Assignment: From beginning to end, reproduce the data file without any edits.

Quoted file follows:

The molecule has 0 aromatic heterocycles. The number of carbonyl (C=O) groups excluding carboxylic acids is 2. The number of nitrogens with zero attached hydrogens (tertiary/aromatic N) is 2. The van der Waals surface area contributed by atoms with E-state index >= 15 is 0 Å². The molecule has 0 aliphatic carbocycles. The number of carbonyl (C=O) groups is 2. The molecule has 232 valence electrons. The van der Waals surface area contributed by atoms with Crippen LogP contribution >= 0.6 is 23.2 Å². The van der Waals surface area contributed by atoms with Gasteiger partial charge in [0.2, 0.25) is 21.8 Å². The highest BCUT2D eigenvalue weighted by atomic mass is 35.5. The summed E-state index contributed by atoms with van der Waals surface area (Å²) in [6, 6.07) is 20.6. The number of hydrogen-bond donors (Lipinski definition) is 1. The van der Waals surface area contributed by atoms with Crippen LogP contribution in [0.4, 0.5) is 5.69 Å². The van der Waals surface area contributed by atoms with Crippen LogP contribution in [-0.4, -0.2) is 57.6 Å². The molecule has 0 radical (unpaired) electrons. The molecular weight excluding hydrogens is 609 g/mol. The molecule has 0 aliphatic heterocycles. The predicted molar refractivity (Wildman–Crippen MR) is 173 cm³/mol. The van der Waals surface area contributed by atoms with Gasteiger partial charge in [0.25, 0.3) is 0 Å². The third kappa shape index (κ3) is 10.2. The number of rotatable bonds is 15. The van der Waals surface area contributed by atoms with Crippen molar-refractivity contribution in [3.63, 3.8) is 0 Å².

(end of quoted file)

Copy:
The molecule has 0 aromatic heterocycles. The number of carbonyl (C=O) groups excluding carboxylic acids is 2. The number of nitrogens with zero attached hydrogens (tertiary/aromatic N) is 2. The van der Waals surface area contributed by atoms with E-state index >= 15 is 0 Å². The molecule has 0 aliphatic carbocycles. The number of carbonyl (C=O) groups is 2. The molecule has 232 valence electrons. The van der Waals surface area contributed by atoms with Crippen LogP contribution >= 0.6 is 23.2 Å². The van der Waals surface area contributed by atoms with Gasteiger partial charge in [0.2, 0.25) is 21.8 Å². The highest BCUT2D eigenvalue weighted by atomic mass is 35.5. The summed E-state index contributed by atoms with van der Waals surface area (Å²) in [6, 6.07) is 20.6. The number of hydrogen-bond donors (Lipinski definition) is 1. The van der Waals surface area contributed by atoms with Crippen LogP contribution in [0.4, 0.5) is 5.69 Å². The van der Waals surface area contributed by atoms with Crippen LogP contribution in [-0.4, -0.2) is 57.6 Å². The molecule has 0 radical (unpaired) electrons. The molecular weight excluding hydrogens is 609 g/mol. The molecule has 0 aliphatic heterocycles. The predicted molar refractivity (Wildman–Crippen MR) is 173 cm³/mol. The van der Waals surface area contributed by atoms with Gasteiger partial charge in [0.25, 0.3) is 0 Å². The third kappa shape index (κ3) is 10.2. The number of rotatable bonds is 15. The van der Waals surface area contributed by atoms with Crippen molar-refractivity contribution in [3.63, 3.8) is 0 Å².